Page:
Some might even do it after a few days already.
Thereby in the long run, people will be well prepared and have the best go-to resources of your business inside their heads while simultaneously they are also developing their own talents with it.
It gives them confidence and success in selling much sooner if they see things working out from day one.
Other situations of scripts can include direct customer appointments or even range from feedback talk with your employees.
The main difference to a live situation using a script is that when sitting face to face with a customer, the salesperson is required to have the script already well studied and in his or her head.
Compared to on the phone or via a screen, reading the script (at least partially) is okay.
This clearly implies that the salesperson must have studied or played throughout the script at least several times to know most of it without reading it from a sheet.
While it is absolutely not necessary in a face to face meeting to know the entire script and follow it with every word, it is important to know at least the major milestones of the conversation the script is based on.
Sales managers should not become perfectionists at this point.
The good thing about sales scripts is that whenever you forget something, skip a part or put it differently, the customer will never know it.
A customer has never seen the script anyway, so even if the salesperson is making major mistakes it will all stay unnoticed.
All the script ought to do, is help the salesperson find the necessary questions and arguments that should get asked in the conversation.
As long as it helps with that, the sales script does its job.
The Downsides of a Sales Script
Some sales people dislike working with scripts because they might feel entrenched by being forced to use it.
All we want to do is help our people with it, yet not everyone will understand how it should and can work from day one.
It is meant as a tool, not as a burden.
Thus if people really hate the idea of using scripts, let them try it on their own.
Usually, the people using the scripts bring results more predictable, more frequent and more systematic than those salespeople who do not use scripts of any kind.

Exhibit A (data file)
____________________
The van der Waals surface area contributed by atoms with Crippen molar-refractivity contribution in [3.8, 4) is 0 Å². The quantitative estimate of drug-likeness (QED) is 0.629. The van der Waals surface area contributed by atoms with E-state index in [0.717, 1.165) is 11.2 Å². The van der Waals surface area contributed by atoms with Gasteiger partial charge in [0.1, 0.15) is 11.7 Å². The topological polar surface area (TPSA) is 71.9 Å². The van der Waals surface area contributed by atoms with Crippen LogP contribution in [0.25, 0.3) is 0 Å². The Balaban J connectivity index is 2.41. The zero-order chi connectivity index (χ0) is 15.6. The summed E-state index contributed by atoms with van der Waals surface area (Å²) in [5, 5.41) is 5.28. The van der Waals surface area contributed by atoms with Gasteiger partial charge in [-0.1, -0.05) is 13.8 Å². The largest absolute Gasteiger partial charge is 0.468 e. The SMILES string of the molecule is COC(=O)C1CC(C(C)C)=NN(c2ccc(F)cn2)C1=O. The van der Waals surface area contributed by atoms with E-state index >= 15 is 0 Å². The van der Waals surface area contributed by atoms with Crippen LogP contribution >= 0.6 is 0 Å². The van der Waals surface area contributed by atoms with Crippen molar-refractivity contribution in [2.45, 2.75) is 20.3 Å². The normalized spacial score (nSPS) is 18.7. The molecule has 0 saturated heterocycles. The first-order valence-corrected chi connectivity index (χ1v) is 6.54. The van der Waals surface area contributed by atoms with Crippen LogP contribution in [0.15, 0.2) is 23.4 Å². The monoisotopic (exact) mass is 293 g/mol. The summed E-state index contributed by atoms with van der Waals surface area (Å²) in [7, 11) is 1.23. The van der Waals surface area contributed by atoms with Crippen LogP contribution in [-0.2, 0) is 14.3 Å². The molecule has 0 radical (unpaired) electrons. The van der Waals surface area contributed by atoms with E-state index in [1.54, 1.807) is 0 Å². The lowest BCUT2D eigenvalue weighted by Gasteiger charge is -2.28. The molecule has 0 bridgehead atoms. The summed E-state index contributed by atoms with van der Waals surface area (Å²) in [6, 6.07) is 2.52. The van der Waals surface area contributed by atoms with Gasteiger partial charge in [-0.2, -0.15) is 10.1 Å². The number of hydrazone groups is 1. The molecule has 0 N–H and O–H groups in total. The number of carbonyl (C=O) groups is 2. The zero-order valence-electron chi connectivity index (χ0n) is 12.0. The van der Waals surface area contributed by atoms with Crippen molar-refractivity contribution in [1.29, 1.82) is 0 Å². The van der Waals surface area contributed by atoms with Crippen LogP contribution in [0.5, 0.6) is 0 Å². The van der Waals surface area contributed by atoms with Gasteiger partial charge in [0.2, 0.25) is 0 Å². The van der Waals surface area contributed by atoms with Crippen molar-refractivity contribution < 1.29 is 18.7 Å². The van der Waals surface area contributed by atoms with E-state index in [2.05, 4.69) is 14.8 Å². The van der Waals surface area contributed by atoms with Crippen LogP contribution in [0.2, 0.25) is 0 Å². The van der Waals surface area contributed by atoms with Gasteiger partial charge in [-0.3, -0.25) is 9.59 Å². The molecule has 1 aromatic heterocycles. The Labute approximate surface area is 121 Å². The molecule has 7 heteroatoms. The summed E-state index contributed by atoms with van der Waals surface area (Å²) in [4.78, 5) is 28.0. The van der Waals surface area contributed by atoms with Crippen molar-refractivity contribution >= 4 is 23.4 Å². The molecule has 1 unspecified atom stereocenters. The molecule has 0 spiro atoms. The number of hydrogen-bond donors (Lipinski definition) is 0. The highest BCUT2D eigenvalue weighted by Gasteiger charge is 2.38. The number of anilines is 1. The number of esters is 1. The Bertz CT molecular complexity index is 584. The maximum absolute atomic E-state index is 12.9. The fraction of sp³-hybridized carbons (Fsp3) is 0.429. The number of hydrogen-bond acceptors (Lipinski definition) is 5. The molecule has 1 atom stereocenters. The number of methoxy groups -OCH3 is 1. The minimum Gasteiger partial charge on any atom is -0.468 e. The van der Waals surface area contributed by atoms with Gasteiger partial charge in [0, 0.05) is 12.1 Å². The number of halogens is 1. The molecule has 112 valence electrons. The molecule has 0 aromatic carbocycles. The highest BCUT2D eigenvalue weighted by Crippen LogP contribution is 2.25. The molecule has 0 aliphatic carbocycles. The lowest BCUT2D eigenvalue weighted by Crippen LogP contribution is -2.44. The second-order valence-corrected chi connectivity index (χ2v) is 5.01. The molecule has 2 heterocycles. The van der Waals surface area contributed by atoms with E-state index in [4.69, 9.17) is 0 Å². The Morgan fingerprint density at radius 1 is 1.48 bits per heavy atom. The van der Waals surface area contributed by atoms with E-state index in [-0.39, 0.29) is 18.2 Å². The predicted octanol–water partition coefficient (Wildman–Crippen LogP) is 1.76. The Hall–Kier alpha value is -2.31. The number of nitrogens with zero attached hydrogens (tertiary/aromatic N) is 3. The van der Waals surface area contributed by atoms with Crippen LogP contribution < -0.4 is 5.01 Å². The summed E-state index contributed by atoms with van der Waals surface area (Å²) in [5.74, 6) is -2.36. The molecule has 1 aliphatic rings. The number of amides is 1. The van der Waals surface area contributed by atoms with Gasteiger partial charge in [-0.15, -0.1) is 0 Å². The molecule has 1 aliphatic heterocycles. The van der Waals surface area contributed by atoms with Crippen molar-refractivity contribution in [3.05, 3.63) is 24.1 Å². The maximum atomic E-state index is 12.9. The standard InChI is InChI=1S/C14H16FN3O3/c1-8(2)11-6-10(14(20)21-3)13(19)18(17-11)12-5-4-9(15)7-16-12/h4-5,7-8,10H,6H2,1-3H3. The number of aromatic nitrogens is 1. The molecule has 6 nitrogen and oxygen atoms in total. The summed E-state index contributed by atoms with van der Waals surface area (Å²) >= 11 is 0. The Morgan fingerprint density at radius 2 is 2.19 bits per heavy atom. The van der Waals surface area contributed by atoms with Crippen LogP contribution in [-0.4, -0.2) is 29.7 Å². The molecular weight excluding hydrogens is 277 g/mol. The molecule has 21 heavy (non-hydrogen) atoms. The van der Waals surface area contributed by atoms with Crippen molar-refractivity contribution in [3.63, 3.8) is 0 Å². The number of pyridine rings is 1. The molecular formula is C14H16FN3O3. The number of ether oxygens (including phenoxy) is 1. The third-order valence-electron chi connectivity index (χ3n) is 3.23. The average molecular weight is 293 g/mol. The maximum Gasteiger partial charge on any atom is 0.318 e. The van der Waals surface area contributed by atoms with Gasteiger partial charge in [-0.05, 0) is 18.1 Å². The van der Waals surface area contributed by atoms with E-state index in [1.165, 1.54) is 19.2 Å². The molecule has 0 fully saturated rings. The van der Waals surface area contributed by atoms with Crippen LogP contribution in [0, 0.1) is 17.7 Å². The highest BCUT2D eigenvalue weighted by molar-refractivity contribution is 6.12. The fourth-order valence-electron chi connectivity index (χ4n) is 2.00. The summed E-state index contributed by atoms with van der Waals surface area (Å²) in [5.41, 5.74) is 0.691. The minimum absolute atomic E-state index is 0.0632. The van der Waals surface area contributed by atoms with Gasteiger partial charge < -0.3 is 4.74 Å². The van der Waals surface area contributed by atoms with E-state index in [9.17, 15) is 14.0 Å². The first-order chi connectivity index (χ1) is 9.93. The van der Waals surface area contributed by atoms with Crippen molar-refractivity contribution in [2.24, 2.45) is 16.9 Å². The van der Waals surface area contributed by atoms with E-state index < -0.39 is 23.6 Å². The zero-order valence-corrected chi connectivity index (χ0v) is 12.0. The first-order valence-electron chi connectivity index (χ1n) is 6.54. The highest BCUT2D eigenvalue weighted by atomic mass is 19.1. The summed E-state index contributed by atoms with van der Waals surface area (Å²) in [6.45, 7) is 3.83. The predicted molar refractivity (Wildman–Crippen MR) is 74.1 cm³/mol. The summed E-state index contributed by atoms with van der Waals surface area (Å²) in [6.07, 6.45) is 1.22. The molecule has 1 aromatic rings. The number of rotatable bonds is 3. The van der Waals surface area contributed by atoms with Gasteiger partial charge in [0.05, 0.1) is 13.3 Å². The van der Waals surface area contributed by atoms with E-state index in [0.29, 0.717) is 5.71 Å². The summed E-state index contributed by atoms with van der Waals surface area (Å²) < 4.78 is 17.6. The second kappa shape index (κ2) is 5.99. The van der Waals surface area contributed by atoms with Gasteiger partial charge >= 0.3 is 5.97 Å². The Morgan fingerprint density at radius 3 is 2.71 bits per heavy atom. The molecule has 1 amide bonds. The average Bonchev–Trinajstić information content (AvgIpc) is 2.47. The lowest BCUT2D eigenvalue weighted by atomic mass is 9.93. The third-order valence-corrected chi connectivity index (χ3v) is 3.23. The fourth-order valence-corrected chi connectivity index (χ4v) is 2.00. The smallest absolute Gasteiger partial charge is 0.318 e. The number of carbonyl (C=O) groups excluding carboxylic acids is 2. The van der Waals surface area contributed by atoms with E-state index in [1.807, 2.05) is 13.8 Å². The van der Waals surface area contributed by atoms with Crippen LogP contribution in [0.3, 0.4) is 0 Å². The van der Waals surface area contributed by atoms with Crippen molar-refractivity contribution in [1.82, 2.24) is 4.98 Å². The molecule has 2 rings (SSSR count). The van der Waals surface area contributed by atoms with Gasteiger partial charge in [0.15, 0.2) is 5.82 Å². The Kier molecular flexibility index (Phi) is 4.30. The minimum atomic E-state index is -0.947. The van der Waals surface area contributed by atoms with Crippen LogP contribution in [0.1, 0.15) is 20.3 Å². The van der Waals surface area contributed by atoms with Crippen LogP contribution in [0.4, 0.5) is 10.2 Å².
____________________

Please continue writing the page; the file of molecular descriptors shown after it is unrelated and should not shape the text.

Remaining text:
However, if someone is certain that he or she will be better off without the sales script, let them try it for a few weeks or even months if you trust the person enough.
But in case that after those few months the results of people working with scripts is significantly better (which is the case if the script really is well made), you should really have a clearing conversation with that person about how to proceed from here.
Not being ready to use it is one thing, but not delivering the demanded results when there is a working tool available should not be tolerated for too long.
On the other side, if in the rare case that the employee might actually perform better without the sales script - this employee has something to teach you!
Another downside might be that you cannot prepare for 100% of the situations your people will be facing.
If they encounter a customer behaving really uniquely and asking weird questions, not even the best script could handle that.
And sure, there will be these “special” customers too.
But you can prepare for around 90% of the situations that will arise in the daily job.
You can train for the most common objective, you can learn how to ask for the sale correctly, you can learn how to ask specific questions about the customers situation to discover potential needs and problems your products can fix.
This is what sales scripts actually are about, not the few exceptions where they miss their objective.
A script does make particularly a lot of sense for complex buying decisions.
Products like heavy machinery, financial services or software solutions are a perfect field for such scripts.
But you would never create it to sell products like clothing, food or plastic bottles.
Such products are simple in their form already and either you will need them and look for them or you don't.
There will hardly anyone be buying 5.000 tons of steel grain when they do not need it, even if the salesperson approaching them was using a great and convincing script.
The more complex a buying decision and the more appointments or stages of the sale are needed, the better a script can do its work.
The less complicated a product and the more it relies on being bought through mere impulse, the less suitable any sales script will be.